UJAMAA Place: Transforming lives


Ujamaa (pr. oo-jah-Ma-ah), Swahili for familyhood, is a word that encompasses within itself bonds like brotherhood, kinship and extended family. At Iris Place, 1885 University Ave in St Paul, the Ujamaa Place is a program initiated by Executive Director Roy Barker—who appeared on the April 18 broadcast of “Conversations with Al McFarlane” on KFAI 90.3FM. 

The goal of Ujamaa Place is to transform the lives of African American men between the ages of 17 and 28, who come from economically disadvantaged backgrounds.  This eight-month long program offers educational skills and training to help turn their lives around; guiding these men towards becoming productive members of their families and communities.  The program runs Monday through Thursday from 9:30 am–3:30 pm.

Program participants are required to engage in and complete 16 hours of community service before graduating from the program.  These community engagements include activities like serving food at a homeless shelter and more rigorous work like removing invasive plants and planting trees.
“These young men are often called the ‘lost’ generation,” Barker said.  “They are the last to get hired, the first to go to jail … ,” he said. “These young men have been marginalized by society for so long they no longer feel the desire to fit in.  They become resigned to the fact that they will either die young on the streets or grow old in prison.”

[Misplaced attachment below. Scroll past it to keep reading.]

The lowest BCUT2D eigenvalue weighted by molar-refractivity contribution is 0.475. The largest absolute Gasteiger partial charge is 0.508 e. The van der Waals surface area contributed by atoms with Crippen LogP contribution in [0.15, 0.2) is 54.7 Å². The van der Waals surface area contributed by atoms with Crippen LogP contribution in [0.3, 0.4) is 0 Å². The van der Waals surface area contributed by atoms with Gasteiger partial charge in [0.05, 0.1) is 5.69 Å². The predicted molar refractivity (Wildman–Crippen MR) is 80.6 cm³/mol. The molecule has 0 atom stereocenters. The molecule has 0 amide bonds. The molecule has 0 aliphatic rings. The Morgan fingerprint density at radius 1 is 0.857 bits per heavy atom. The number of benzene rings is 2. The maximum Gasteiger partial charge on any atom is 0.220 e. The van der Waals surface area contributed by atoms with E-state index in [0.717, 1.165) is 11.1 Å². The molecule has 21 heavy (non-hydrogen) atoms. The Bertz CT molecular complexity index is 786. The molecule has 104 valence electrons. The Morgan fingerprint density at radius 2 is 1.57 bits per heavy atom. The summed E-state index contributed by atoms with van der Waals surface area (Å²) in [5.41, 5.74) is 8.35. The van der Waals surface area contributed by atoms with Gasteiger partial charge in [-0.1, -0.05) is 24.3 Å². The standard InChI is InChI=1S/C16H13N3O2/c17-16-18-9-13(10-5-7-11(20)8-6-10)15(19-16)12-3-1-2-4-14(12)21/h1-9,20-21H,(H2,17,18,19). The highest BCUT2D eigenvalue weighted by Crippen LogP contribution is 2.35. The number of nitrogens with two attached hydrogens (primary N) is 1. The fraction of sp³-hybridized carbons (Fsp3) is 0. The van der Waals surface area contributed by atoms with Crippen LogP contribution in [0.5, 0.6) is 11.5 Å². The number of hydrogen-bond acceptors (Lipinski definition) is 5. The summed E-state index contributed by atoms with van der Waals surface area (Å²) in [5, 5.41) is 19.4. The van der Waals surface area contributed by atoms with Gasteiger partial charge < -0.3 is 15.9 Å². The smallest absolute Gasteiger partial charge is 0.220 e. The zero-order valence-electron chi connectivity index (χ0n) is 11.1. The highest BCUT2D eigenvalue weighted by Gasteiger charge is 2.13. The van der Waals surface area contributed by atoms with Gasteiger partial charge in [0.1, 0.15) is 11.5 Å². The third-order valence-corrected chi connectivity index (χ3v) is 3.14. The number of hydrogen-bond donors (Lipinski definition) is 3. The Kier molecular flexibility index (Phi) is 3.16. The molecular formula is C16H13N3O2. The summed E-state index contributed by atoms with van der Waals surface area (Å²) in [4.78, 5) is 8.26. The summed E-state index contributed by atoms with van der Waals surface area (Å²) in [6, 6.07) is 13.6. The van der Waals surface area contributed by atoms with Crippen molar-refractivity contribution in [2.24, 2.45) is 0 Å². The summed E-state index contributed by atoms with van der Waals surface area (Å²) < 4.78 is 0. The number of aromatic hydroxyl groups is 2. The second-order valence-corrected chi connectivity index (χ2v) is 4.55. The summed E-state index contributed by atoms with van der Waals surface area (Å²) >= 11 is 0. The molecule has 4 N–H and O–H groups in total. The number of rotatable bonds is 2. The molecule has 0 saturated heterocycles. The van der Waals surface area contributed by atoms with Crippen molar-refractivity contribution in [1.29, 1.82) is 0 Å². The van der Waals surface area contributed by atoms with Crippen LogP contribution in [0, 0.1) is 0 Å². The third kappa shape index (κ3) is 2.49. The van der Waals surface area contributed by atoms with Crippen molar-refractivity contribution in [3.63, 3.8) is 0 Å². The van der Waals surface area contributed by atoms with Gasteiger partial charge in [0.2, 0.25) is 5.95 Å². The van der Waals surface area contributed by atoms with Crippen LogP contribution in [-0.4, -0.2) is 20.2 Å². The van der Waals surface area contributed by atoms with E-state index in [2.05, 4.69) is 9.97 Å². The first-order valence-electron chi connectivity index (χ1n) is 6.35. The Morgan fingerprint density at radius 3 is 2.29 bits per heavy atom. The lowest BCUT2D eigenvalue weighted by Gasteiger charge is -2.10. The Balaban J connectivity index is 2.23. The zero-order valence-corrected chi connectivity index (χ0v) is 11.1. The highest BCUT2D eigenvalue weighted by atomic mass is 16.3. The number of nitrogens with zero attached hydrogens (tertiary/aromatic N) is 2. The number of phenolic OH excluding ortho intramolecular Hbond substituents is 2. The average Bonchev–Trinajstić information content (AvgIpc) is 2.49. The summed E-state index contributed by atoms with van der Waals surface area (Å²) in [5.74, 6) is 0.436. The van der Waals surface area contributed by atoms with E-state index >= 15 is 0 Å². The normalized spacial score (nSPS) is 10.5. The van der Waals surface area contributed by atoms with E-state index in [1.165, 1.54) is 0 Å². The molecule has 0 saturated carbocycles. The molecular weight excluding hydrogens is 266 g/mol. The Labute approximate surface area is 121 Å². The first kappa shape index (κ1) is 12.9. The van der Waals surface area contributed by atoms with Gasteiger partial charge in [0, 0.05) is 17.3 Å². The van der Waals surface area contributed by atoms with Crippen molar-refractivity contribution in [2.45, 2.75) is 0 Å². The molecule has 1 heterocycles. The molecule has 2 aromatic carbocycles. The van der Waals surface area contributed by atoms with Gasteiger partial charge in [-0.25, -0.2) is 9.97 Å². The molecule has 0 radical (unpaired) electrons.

Barker himself was once a part of the marginalized and lost generation.  His personal experience is what motivated him to establish and direct Ujamaa Place.  A native of the south side of Chicago and the oldest of 11 children, Barker learned early on the harsh realities of survival. 

“I lived in projects called Altgeld Gardens; not a very nice area to grow up in,” Barker said.  “The fact I did well in school often made me a target for other children.  Neither learning nor education were admired there,” he said. 

Because his mother and grandmother did not finish high school, they persistently encouraged education.  “By the time I was four, they taught me how to read,” Barker said.  Despite coming from a stable family with both parents, and being encouraged to become educated, both parents worked two jobs, leaving him and his siblings to survive by any means. 

“As men, we seek dignity, authority and autonomy.  The way we do that is when we find ourselves in an invalidating environment with no legal force or authority, we look to illegal ways in creating that force and authority,” Barker said.

“It is not just a question of isolated failures, it’s a pandemic in our community,” said broadcast moderator Al McFarlane.  “It is not a question of failure, though it is part of the equation.  It is a question of the arrangement in the culture, arrangement in society that herds large numbers of our people in the arena of non-productivity”.  

Black males who have experienced similar experiences of violence, neglect and lower socio-economic backgrounds, go to Ujamaa Place to turn their life around. Ujamaa Place provides assistance with GED prep classes, job search assistance, life skills, empowerment training, personal coaching, and building strong community leaders by developing a positive male identity.  It provides an environment where men can progress from dysfunctional to healthy behaviors.  The program identifies family members, significant others, anybody that is in that person’s support group.

In addition to Barker, there are many prominent community leaders involved in Ujamaa Place including: State Sen. John Harrington as CEO; Billy Collins, who is executive director of YWCA St. Paul, who serves on the steering committee; and city Councilman Melvin Carter III and his parents Melvin Carter Jr. and Commissioner Toni Carter.
To find out more information about Ujamaa Place visit http://ujamaaplace.org/, or contact Roy Barker via phone at 651 528-8006 or via e-mail at roybarker@ujamaaplace.org.